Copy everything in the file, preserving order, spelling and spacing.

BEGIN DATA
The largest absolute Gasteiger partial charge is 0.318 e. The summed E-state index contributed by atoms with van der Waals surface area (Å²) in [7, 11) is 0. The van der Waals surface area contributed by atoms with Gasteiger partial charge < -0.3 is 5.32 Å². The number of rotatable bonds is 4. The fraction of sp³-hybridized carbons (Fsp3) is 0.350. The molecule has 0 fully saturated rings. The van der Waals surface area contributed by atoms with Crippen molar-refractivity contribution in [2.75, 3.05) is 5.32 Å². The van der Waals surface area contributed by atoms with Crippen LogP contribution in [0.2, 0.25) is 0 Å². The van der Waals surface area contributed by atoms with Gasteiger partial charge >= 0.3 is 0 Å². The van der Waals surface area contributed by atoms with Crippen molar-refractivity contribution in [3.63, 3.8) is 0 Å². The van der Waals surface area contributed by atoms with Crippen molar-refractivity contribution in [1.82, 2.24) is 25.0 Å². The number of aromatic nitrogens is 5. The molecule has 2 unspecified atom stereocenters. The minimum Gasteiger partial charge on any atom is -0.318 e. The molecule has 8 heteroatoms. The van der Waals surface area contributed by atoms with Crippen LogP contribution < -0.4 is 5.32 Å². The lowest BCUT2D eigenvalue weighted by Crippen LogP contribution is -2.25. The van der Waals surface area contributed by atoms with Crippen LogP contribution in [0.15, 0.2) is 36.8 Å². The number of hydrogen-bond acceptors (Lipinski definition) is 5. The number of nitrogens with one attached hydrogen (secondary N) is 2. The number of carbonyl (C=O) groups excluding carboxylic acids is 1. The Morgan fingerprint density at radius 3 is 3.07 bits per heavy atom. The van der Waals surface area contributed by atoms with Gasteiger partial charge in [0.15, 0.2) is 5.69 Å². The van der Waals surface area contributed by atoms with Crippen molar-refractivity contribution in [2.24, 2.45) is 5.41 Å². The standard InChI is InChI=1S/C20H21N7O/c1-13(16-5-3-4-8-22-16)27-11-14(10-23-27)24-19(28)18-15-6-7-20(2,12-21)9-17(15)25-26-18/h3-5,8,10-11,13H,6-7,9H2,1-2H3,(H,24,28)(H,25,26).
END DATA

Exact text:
The largest absolute Gasteiger partial charge is 0.318 e. The summed E-state index contributed by atoms with van der Waals surface area (Å²) in [7, 11) is 0. The van der Waals surface area contributed by atoms with Gasteiger partial charge < -0.3 is 5.32 Å². The number of rotatable bonds is 4. The fraction of sp³-hybridized carbons (Fsp3) is 0.350. The molecule has 0 fully saturated rings. The van der Waals surface area contributed by atoms with Crippen molar-refractivity contribution in [2.75, 3.05) is 5.32 Å². The van der Waals surface area contributed by atoms with Crippen LogP contribution in [0.2, 0.25) is 0 Å². The van der Waals surface area contributed by atoms with Gasteiger partial charge >= 0.3 is 0 Å². The van der Waals surface area contributed by atoms with Crippen molar-refractivity contribution in [3.63, 3.8) is 0 Å². The van der Waals surface area contributed by atoms with Crippen molar-refractivity contribution in [1.82, 2.24) is 25.0 Å². The number of aromatic nitrogens is 5. The molecule has 2 unspecified atom stereocenters. The minimum Gasteiger partial charge on any atom is -0.318 e. The molecule has 8 heteroatoms. The van der Waals surface area contributed by atoms with Crippen LogP contribution < -0.4 is 5.32 Å². The lowest BCUT2D eigenvalue weighted by Crippen LogP contribution is -2.25. The van der Waals surface area contributed by atoms with Crippen LogP contribution in [0.15, 0.2) is 36.8 Å². The number of hydrogen-bond acceptors (Lipinski definition) is 5. The number of nitrogens with one attached hydrogen (secondary N) is 2. The number of carbonyl (C=O) groups excluding carboxylic acids is 1. The Morgan fingerprint density at radius 3 is 3.07 bits per heavy atom. The van der Waals surface area contributed by atoms with Gasteiger partial charge in [0.15, 0.2) is 5.69 Å². The van der Waals surface area contributed by atoms with Crippen molar-refractivity contribution in [2.24, 2.45) is 5.41 Å². The standard InChI is InChI=1S/C20H21N7O/c1-13(16-5-3-4-8-22-16)27-11-14(10-23-27)24-19(28)18-15-6-7-20(2,12-21)9-17(15)25-26-18/h3-5,8,10-11,13H,6-7,9H2,1-2H3,(H,24,28)(H,25,26).